The Case for Cash


As the old proverb says, "A fool and his money are soon parted." It couldn't be more true in today's digital age, especially when money is becoming more virtual than tangible. The acceptance of credit cards is reaching an even deeper level thanks to apps like Square, which allow you to charge simple things like the locally-grown produce at a farmer's market. Meanwhile, services like Google Wallet and PayPal allow for easier exchange and management of currency without you ever having to take a glance at an old-fashioned checkbook.

Which is precisely why I think it's still a good idea to carry some cash. Back in high school, there wasn't anything quite as satisfying as laying down a long-saved stack of bills for a purchase I really wanted. It's hard to explain, but there's just a certain masculinity attached to knowing you've got some green in your pocket—something numerous rap songs can attest to.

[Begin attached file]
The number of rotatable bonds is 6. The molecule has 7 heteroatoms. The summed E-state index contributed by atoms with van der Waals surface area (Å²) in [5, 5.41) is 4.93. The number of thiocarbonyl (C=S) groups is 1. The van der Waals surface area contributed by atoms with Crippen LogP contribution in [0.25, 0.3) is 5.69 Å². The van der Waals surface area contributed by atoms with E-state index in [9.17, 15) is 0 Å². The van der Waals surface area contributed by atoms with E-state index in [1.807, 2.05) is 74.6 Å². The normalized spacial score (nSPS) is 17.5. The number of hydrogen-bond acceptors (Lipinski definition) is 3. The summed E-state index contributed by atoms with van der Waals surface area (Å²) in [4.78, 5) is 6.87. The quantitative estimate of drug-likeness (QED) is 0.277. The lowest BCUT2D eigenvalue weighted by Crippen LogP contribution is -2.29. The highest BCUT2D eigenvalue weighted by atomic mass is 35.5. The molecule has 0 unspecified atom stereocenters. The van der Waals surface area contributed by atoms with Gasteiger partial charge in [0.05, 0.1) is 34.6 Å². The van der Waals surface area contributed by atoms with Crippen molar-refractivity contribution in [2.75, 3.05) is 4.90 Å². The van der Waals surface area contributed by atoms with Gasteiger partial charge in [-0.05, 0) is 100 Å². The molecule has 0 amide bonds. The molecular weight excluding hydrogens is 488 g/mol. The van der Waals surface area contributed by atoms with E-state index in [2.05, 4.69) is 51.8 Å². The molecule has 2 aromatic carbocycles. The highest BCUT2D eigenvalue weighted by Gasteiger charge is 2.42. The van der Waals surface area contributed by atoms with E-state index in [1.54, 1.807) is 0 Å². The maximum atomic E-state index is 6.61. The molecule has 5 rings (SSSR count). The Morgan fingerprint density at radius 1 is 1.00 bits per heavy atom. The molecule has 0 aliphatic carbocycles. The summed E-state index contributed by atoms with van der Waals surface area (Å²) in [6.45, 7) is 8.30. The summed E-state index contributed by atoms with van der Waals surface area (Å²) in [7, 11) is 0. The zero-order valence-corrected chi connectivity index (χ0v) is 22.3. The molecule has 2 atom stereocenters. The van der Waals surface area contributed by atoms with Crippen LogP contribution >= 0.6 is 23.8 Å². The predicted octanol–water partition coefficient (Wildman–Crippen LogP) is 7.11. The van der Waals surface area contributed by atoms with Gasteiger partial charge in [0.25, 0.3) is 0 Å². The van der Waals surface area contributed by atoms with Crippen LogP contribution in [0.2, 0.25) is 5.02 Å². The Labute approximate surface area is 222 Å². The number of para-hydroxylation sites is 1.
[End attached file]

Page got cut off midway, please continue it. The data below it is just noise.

Besides, at events like flea markets and places like vintage shops, it becomes a hell of a lot easier to haggle. Not to mention that living in a city, places from the neighborhood bodega to the corner coffee shop often serve as the last bastions of commercial society where plastic is currency non grata.

If budgeting is not your forte (like myself), nothing helps you curb spending quicker than paying for purchases with cash. I find myself asking if that afternoon coffee is really necessary, how often I'll wear that shirt or if I should really be taking a cab when I have an unlimited subway pass. Besides, tipping my barber, barista or server is a lot less complicated when I just fork over the cash.

So while I appreciate the technology and convenience of credit cards, I'm just not ready to let go of my cash just yet. After all, what's the use of having a nice bi-fold wallet if all I'm going to keep in it is a bunch of plastic?


Published on

August 13, 2012

Written by

of Valet.